I love the show “South Park.” It always seems to eloquently handle controversial topics by just making fun of everyone and everything, letting us laugh despite the concern that these topics are actually emotionally triggering to us.
Transgender athletes and hormones are one such controversial topic, and I hope you will read this, the first in a two-part column, with empathy and compassion, because opinions, while valid, can cause significant harm to someone these policies do affect.
Iowa just passed a bill that bans transgender women specifically from participating in women’s sports and even allows for testing of sex chromosomes (which, contrary to belief, are not a definitive measurement for biological sex characteristics). Gov. Brad Little signed that bill, known as the Fairness in Women’s Sports Act, in March. He also signed a bill that prohibits transgender people from changing their birth certificates to match their gender identities, which has nothing to do with women’s sports but is a significant rights violation.
Sports have always been male-dominated. Women were given the privilege to compete in sports much longer after they were allowed to vote or even go to college. While women were allowed to play some sports, mostly track and field and volleyball, women’s championships didn’t become part of the NCAA program until 1981-82.
Then there came tests used to determine testosterone levels, the primary hormone for people born with testes, which produce testosterone. These were used to keep any female athlete — not just transgender female athletes — who had high levels of testosterone from participating. And while there is a test for determining whether someone has too much testosterone, men are not subjected to tests for whether they have too much estrogen — the primary hormone for people born with ovaries — to keep them from participating in sports.
The human body produces dozens of hormones, messenger cells that tell the body what to do and how to function in a hope of achieving a process called homeostasis, aka the balance of the body. Sex hormones include estrogen, androgens (i.e testosterone) and progesterone. The testicles produce and synthesize testosterone and help with protein synthesis while the ovaries produce estrogen and progesterone.
Why is this important? Many of the claims behind banning transgender athletes fall back on “science” and a focus on biology. We are taught an extremely simplified version of what hormones are, but they are much more complex than the simple idea of male and female hormones. And an entire specialization of medicine — endocrinology — focuses on hormones.
When a transgender person starts hormone therapy, regardless of sex reassignment surgery status, his or her body goes through massive changes, like upgrading from candlelight to LED bulbs. Our bodies know how to respond to the presence or absence of chemicals (any hormone molecule as well as vitamins and minerals). So when the body gets high levels of estrogen and low levels of testosterone, it doesn’t ask questions — it just reacts. Breasts develop, skin changes, thoughts change (I am much more emotional than before), and over time, things that used to be go away.
As a transwoman, I take spironolactone (a testosterone blocker) and estradiol (estrogen). My levels of estrogen and testosterone fall within the range of a menstruating female. Having served in the Army in combat arms, I had to be physically fit and could do 70 pushups in two minutes. After a year on these medications, however, I embarrassingly had to ask a male friend to open a jar of mayonnaise for me. This highlights how, even after puberty, our body changes and reacts to these hormones. I lost muscle mass, shrunk 2 inches, gained body fat and even developed a period (without the bleeding, of course, but with cramps and migraines).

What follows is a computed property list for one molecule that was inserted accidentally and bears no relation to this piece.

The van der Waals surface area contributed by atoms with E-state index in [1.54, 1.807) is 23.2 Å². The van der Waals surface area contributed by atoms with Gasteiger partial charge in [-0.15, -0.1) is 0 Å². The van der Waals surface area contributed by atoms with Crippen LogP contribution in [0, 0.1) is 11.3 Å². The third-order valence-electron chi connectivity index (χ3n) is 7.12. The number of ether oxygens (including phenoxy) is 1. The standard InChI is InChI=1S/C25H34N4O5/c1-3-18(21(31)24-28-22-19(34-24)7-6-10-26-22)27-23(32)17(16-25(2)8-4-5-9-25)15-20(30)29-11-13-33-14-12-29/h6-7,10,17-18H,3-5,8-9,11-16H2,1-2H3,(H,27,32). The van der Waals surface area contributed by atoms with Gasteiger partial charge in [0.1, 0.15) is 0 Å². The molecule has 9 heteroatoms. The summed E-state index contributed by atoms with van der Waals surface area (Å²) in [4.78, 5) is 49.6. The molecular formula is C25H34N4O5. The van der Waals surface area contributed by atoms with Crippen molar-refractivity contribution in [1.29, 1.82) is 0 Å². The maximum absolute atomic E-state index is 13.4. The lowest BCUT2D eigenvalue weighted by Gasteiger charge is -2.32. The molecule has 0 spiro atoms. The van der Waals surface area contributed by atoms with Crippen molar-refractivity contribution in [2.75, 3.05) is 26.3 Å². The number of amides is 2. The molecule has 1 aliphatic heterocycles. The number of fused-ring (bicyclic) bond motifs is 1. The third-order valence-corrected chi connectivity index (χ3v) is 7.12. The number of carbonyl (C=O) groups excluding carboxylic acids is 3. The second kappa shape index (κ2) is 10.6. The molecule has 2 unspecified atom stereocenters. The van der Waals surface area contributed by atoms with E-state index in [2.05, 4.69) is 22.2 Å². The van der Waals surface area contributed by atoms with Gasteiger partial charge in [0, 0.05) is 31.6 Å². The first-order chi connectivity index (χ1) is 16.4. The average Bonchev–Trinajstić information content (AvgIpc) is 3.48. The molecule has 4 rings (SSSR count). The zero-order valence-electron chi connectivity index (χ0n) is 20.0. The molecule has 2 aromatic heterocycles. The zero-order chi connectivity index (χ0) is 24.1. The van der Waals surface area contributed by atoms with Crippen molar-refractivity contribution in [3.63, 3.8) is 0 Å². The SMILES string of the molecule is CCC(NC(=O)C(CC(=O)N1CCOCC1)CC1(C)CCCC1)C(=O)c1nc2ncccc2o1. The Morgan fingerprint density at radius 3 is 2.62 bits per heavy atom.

A trans male goes through so many other changes. For transmen, using testosterone can lead to body hair growth, their voices dropping, an increase in muscles mass and gaining height (remember, testosterone injections are banned from professional sports for a reason).
Estrogen and testosterone are just two of many hormones in our bodies, and changes in any hormone are significant. The hormone insulin, for instance, controls the amount of glucose in the blood, and people with diabetes need to take medication to regulate their insulin to stay alive.
In part two of this column, I’ll look at why some policies regarding transgender athletes are wrong and what policies could be used to protect everyone in sports — not just cisgender or transgender people. Remember, biology changes, and no two women, men or anything in between can ever be compared as “equal,” because their own genetics allow for change.
A Tunkhannock native, Erica Smith is a 28-year-old disabled veteran, dog mom, transgender woman and graduate of Marywood University, where she earned dual bachelor’s degrees in philosophy and physician assistant studies with minors in history, astronomy and bioethics plus an honors citation. She is a feminist philosopher and a bioethicist (certificate level) who is pursuing a master’s degree in clinical mental health counseling at Marywood and has written two graduate-level theses, “Ethical Medical Treatment for Children and Adolescents with Gender Dysphoria” and “An Ethical Analysis of the Mental Healthcare System Treatment of Gender Dysphoric Patients.” As an advocate for LGBTQIA++ people in Northeast Pennsylvania, she has spoken at events and tries to educate and start conversations on the topic. Additionally, Smith is a volunteer firefighter/EMT and loves reading, playing with her dog, playing video games, building computers, drawing, journaling and spending time with her Christian women’s group, Delight. Contact her at firstname.lastname@example.org.